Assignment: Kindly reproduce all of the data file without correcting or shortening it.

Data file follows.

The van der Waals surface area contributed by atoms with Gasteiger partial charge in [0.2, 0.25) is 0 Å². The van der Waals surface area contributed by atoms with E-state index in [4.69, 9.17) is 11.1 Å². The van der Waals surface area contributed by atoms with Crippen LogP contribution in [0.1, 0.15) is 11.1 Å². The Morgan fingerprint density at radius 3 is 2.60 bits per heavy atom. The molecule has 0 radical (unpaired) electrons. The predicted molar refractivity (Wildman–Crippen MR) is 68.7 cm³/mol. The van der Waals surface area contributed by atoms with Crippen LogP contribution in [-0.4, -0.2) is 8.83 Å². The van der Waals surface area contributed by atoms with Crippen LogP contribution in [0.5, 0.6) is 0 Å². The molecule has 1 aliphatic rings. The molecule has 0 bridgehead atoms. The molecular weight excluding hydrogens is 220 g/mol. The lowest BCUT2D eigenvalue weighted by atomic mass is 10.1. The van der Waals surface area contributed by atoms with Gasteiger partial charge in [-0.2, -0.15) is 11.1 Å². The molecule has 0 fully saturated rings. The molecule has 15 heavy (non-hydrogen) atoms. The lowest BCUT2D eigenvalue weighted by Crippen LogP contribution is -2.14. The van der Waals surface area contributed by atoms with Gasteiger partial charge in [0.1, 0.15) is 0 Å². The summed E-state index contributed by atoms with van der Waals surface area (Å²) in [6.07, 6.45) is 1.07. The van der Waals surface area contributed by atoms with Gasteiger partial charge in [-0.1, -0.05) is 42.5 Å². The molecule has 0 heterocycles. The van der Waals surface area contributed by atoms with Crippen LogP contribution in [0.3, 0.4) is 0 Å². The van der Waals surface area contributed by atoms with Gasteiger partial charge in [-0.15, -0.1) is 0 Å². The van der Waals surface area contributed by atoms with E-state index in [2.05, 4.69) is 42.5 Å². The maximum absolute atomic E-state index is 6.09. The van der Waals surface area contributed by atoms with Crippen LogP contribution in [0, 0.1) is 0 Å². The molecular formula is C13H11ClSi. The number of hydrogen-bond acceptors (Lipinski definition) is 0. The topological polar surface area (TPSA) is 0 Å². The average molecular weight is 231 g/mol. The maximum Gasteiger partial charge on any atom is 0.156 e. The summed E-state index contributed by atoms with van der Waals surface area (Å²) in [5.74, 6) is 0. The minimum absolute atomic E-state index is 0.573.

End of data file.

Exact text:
The van der Waals surface area contributed by atoms with Gasteiger partial charge in [0.2, 0.25) is 0 Å². The van der Waals surface area contributed by atoms with E-state index in [4.69, 9.17) is 11.1 Å². The van der Waals surface area contributed by atoms with Crippen LogP contribution in [0.1, 0.15) is 11.1 Å². The Morgan fingerprint density at radius 3 is 2.60 bits per heavy atom. The molecule has 0 radical (unpaired) electrons. The predicted molar refractivity (Wildman–Crippen MR) is 68.7 cm³/mol. The van der Waals surface area contributed by atoms with Crippen LogP contribution in [-0.4, -0.2) is 8.83 Å². The van der Waals surface area contributed by atoms with Crippen LogP contribution in [0.5, 0.6) is 0 Å². The molecule has 1 aliphatic rings. The molecule has 0 bridgehead atoms. The molecular weight excluding hydrogens is 220 g/mol. The lowest BCUT2D eigenvalue weighted by atomic mass is 10.1. The van der Waals surface area contributed by atoms with Gasteiger partial charge in [-0.2, -0.15) is 11.1 Å². The molecule has 0 fully saturated rings. The molecule has 15 heavy (non-hydrogen) atoms. The lowest BCUT2D eigenvalue weighted by Crippen LogP contribution is -2.14. The van der Waals surface area contributed by atoms with Gasteiger partial charge in [0.1, 0.15) is 0 Å². The summed E-state index contributed by atoms with van der Waals surface area (Å²) in [6.07, 6.45) is 1.07. The van der Waals surface area contributed by atoms with Gasteiger partial charge in [-0.1, -0.05) is 42.5 Å². The molecule has 0 heterocycles. The van der Waals surface area contributed by atoms with Crippen LogP contribution in [0.3, 0.4) is 0 Å². The van der Waals surface area contributed by atoms with Gasteiger partial charge in [-0.15, -0.1) is 0 Å². The van der Waals surface area contributed by atoms with E-state index in [2.05, 4.69) is 42.5 Å². The maximum absolute atomic E-state index is 6.09. The van der Waals surface area contributed by atoms with Crippen LogP contribution in [0, 0.1) is 0 Å². The molecular formula is C13H11ClSi. The number of hydrogen-bond acceptors (Lipinski definition) is 0. The topological polar surface area (TPSA) is 0 Å². The average molecular weight is 231 g/mol. The maximum Gasteiger partial charge on any atom is 0.156 e. The summed E-state index contributed by atoms with van der Waals surface area (Å²) in [5.74, 6) is 0. The minimum absolute atomic E-state index is 0.573.